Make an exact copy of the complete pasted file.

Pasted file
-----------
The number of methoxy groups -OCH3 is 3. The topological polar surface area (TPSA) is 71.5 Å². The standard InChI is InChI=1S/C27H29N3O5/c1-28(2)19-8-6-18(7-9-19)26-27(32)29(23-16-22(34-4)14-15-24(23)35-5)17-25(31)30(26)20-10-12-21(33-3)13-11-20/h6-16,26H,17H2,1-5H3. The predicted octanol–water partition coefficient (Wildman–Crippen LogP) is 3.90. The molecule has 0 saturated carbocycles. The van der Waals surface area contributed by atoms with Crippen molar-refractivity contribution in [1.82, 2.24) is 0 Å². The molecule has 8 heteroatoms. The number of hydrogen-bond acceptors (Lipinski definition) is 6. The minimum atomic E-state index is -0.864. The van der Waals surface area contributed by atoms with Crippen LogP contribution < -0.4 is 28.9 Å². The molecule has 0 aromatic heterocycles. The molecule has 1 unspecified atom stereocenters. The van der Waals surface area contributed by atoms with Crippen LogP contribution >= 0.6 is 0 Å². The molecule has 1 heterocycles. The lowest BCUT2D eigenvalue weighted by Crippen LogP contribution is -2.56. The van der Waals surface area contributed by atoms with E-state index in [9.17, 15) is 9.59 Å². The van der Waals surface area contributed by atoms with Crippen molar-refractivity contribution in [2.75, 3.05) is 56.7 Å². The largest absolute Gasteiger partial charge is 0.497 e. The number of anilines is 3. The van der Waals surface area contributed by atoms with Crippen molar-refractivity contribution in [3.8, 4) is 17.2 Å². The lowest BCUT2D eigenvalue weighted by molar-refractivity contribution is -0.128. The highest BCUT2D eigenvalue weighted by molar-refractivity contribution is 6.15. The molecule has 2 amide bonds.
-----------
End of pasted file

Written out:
The number of methoxy groups -OCH3 is 3. The topological polar surface area (TPSA) is 71.5 Å². The standard InChI is InChI=1S/C27H29N3O5/c1-28(2)19-8-6-18(7-9-19)26-27(32)29(23-16-22(34-4)14-15-24(23)35-5)17-25(31)30(26)20-10-12-21(33-3)13-11-20/h6-16,26H,17H2,1-5H3. The predicted octanol–water partition coefficient (Wildman–Crippen LogP) is 3.90. The molecule has 0 saturated carbocycles. The van der Waals surface area contributed by atoms with Crippen molar-refractivity contribution in [1.82, 2.24) is 0 Å². The molecule has 8 heteroatoms. The number of hydrogen-bond acceptors (Lipinski definition) is 6. The minimum atomic E-state index is -0.864. The van der Waals surface area contributed by atoms with Crippen LogP contribution < -0.4 is 28.9 Å². The molecule has 0 aromatic heterocycles. The molecule has 1 unspecified atom stereocenters. The van der Waals surface area contributed by atoms with Crippen LogP contribution >= 0.6 is 0 Å². The molecule has 1 heterocycles. The lowest BCUT2D eigenvalue weighted by Crippen LogP contribution is -2.56. The van der Waals surface area contributed by atoms with E-state index in [9.17, 15) is 9.59 Å². The van der Waals surface area contributed by atoms with Crippen molar-refractivity contribution in [2.75, 3.05) is 56.7 Å². The largest absolute Gasteiger partial charge is 0.497 e. The number of anilines is 3. The van der Waals surface area contributed by atoms with Crippen molar-refractivity contribution in [3.8, 4) is 17.2 Å². The lowest BCUT2D eigenvalue weighted by molar-refractivity contribution is -0.128. The highest BCUT2D eigenvalue weighted by molar-refractivity contribution is 6.15. The molecule has 2 amide bonds.